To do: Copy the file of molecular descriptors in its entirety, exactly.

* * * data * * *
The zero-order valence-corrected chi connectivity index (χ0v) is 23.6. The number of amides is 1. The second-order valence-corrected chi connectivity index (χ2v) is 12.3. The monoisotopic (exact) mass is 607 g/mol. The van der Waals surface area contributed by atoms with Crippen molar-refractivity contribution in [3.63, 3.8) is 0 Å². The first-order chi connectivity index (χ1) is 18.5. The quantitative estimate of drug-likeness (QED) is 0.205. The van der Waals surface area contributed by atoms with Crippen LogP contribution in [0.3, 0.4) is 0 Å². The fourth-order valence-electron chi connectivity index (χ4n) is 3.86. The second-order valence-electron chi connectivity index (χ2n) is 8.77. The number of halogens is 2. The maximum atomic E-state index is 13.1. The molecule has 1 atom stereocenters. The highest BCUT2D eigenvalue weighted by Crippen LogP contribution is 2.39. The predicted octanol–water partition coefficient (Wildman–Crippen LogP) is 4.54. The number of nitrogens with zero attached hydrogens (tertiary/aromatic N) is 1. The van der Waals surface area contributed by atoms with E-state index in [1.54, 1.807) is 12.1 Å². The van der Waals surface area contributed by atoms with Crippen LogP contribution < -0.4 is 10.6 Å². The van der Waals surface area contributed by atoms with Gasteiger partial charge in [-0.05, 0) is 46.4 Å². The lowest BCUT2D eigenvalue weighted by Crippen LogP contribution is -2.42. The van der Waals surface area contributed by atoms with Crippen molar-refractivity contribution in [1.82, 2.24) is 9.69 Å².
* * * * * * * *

The zero-order valence-corrected chi connectivity index (χ0v) is 23.6. The number of amides is 1. The second-order valence-corrected chi connectivity index (χ2v) is 12.3. The monoisotopic (exact) mass is 607 g/mol. The van der Waals surface area contributed by atoms with Crippen molar-refractivity contribution in [3.63, 3.8) is 0 Å². The first-order chi connectivity index (χ1) is 18.5. The quantitative estimate of drug-likeness (QED) is 0.205. The van der Waals surface area contributed by atoms with Crippen LogP contribution in [0.3, 0.4) is 0 Å². The fourth-order valence-electron chi connectivity index (χ4n) is 3.86. The second-order valence-electron chi connectivity index (χ2n) is 8.77. The number of halogens is 2. The maximum atomic E-state index is 13.1. The molecule has 1 atom stereocenters. The highest BCUT2D eigenvalue weighted by Crippen LogP contribution is 2.39. The predicted octanol–water partition coefficient (Wildman–Crippen LogP) is 4.54. The number of nitrogens with zero attached hydrogens (tertiary/aromatic N) is 1. The van der Waals surface area contributed by atoms with E-state index in [1.54, 1.807) is 12.1 Å². The van der Waals surface area contributed by atoms with Crippen LogP contribution < -0.4 is 10.6 Å². The van der Waals surface area contributed by atoms with Gasteiger partial charge in [-0.05, 0) is 46.4 Å². The lowest BCUT2D eigenvalue weighted by Crippen LogP contribution is -2.42. The van der Waals surface area contributed by atoms with Crippen molar-refractivity contribution in [1.82, 2.24) is 9.69 Å².